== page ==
Overnight Banana Nut Sticky Buns

Often when I buy bananas they’re still unripe.  I let them sit on the counter for a few days, until they turn from green into gold.  But if I’m not paying attention, they begin to spot.  One spot morphs into many, a day or two passes, and before I know it they’re brown.  I don’t like eating brown bananas, but their overripe flesh makes for better baking.  So when I found myself with a couple of otherwise inedible bananas yesterday, I decided to put them to good use.  Today’s dish comes courtesy of Fine Cooking and was modified not only to lower the sodium, but the fat.  You’d never know it.  These sticky buns are a circular slice of heaven.  The dough is soft and sweet, filled with banana flavor (thank you brown stragglers!), flecked inside and out with walnut crunch and oozing with caramel.  If they sound decadent, it’s because they are.  You may find yourself letting those bananas overripen on purpose.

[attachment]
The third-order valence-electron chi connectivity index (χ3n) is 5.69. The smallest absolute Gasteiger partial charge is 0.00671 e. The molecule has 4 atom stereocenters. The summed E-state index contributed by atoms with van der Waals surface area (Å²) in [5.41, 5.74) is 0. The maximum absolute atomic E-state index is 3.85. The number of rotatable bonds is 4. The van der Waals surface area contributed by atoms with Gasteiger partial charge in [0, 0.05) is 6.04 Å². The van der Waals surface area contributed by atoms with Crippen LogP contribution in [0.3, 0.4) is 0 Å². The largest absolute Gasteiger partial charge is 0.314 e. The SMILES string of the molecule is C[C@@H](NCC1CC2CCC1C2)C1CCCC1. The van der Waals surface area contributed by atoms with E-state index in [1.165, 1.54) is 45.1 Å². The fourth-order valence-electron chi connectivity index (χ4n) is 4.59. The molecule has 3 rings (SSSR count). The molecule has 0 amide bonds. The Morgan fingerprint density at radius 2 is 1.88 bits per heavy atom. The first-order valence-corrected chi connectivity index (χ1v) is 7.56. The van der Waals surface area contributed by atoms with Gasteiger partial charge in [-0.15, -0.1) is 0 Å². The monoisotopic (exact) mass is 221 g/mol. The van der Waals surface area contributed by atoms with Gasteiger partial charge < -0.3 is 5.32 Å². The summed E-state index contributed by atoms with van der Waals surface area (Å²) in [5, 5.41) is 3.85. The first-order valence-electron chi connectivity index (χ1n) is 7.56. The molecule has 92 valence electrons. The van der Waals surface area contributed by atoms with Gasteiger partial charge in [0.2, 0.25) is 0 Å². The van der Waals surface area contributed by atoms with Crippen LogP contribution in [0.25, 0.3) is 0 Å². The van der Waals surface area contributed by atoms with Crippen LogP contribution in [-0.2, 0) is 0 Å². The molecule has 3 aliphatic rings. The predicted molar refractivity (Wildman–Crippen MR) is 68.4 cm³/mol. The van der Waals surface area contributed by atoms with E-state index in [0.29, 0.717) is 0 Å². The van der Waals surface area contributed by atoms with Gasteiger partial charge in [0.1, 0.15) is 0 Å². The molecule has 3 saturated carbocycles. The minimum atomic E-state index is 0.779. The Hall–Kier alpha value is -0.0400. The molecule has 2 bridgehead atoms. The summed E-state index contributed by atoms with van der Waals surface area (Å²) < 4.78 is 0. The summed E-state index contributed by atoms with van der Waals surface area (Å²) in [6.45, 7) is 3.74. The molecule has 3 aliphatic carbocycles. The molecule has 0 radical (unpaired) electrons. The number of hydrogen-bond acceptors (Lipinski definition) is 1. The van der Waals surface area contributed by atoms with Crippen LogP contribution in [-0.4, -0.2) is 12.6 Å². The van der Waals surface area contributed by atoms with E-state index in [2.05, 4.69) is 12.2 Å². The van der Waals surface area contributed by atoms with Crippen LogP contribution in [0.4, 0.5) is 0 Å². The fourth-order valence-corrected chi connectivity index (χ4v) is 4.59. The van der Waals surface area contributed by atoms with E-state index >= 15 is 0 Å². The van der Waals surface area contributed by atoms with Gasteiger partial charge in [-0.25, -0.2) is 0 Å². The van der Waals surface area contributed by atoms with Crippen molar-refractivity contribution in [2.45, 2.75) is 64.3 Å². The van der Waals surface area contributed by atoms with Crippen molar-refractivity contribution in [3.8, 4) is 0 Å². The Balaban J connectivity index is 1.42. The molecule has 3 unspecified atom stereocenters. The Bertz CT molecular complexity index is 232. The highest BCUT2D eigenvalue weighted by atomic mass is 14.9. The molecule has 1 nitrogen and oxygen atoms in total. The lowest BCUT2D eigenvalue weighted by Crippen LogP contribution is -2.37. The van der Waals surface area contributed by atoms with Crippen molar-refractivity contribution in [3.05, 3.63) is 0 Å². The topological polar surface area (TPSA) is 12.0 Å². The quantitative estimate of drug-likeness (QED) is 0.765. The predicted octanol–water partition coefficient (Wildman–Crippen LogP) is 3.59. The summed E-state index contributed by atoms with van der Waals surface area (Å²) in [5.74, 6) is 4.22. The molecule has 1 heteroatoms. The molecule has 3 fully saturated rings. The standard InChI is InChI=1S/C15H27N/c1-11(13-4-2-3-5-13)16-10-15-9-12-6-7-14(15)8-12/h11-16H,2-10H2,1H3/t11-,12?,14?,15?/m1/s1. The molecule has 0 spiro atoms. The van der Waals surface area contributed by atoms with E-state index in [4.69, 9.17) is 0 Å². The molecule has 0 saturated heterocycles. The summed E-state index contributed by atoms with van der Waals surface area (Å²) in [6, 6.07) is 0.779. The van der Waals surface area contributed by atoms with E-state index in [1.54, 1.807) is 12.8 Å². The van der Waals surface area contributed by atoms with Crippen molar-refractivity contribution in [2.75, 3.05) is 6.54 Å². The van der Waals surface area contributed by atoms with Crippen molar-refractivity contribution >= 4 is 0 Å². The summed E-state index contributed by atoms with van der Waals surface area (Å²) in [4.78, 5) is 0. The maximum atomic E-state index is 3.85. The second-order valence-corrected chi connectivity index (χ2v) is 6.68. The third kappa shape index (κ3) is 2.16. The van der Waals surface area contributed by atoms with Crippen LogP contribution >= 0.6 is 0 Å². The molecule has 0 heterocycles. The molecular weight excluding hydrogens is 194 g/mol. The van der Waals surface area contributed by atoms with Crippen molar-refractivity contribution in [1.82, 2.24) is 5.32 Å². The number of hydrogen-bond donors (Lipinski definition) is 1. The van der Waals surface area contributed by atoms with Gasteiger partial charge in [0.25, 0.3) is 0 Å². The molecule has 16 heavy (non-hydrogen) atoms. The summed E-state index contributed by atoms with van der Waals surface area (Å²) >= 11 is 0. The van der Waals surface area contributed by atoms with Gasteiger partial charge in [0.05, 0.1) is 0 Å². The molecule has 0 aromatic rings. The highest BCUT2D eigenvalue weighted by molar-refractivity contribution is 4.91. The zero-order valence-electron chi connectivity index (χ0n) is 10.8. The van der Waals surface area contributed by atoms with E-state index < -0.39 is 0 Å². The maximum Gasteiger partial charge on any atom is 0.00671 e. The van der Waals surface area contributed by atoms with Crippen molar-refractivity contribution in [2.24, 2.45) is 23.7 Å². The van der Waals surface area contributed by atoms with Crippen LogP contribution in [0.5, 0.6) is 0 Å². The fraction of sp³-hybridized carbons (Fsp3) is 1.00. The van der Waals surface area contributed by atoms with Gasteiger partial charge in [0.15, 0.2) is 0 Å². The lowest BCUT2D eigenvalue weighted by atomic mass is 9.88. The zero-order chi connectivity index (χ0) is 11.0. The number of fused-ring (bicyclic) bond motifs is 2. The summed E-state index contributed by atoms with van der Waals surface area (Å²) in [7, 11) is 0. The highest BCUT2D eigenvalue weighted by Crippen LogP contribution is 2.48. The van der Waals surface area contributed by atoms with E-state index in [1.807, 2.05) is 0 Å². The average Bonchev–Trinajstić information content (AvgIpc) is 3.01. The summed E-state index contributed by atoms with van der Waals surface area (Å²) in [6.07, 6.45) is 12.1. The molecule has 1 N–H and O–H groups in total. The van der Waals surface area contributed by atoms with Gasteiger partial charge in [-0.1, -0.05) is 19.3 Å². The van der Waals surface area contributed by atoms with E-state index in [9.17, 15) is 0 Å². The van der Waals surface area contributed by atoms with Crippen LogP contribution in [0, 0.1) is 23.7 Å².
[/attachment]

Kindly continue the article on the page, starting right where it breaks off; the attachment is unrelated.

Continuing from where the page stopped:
Yields 12 sticky buns.

SODIUM CONTENT: 22 mg per sticky bun

INGREDIENTS:

Dough:
3 1/2 c. flour; more as needed
2 1/4 t. instant yeast
1/2 c. very warm low fat milk
3/4 c. mashed banana (about 1 large)
2 T. unsalted butter, melted; more for the bowl
2 T. sugar
1 large egg, beaten

Filling:
3 T. unsalted butter, softened
1/2 c. finely chopped walnuts
1/3 c. brown sugar, packed
1 3/4 t. ground cinnamon

Caramel-Walnut Topping:
1 1/2 c. sugar
1/4 c. water
2 T. unsalted butter; more for the pan
1/2 c. low fat milk
1 t. pure vanilla extract
1 c. walnut halves

DIRECTIONS:

First make the dough. In a medium bowl, combine 1 cup of the flour with the yeast. Stir in the warm milk.

Cover the bowl and let sit in a warm spot for 30 minutes.

Stir the banana, melted butter, sugar, and egg into the yeast mixture until well combined.

Stir in all but 1/4 cup of the remaining flour to make a stiff, shaggy dough. Turn the dough out onto a lightly floured surface.

Knead, folding the dough over onto itself. If the dough sticks, sprinkle a small amount of the remaining flour onto the surface, and continue to knead until the dough becomes smooth and easy to handle, 5-10 minutes. Put the dough in a lightly buttered medium bowl, turn over once to coat with butter, then cover the bowl with plastic wrap and let rise in a warm place until doubled, 40-50 minutes.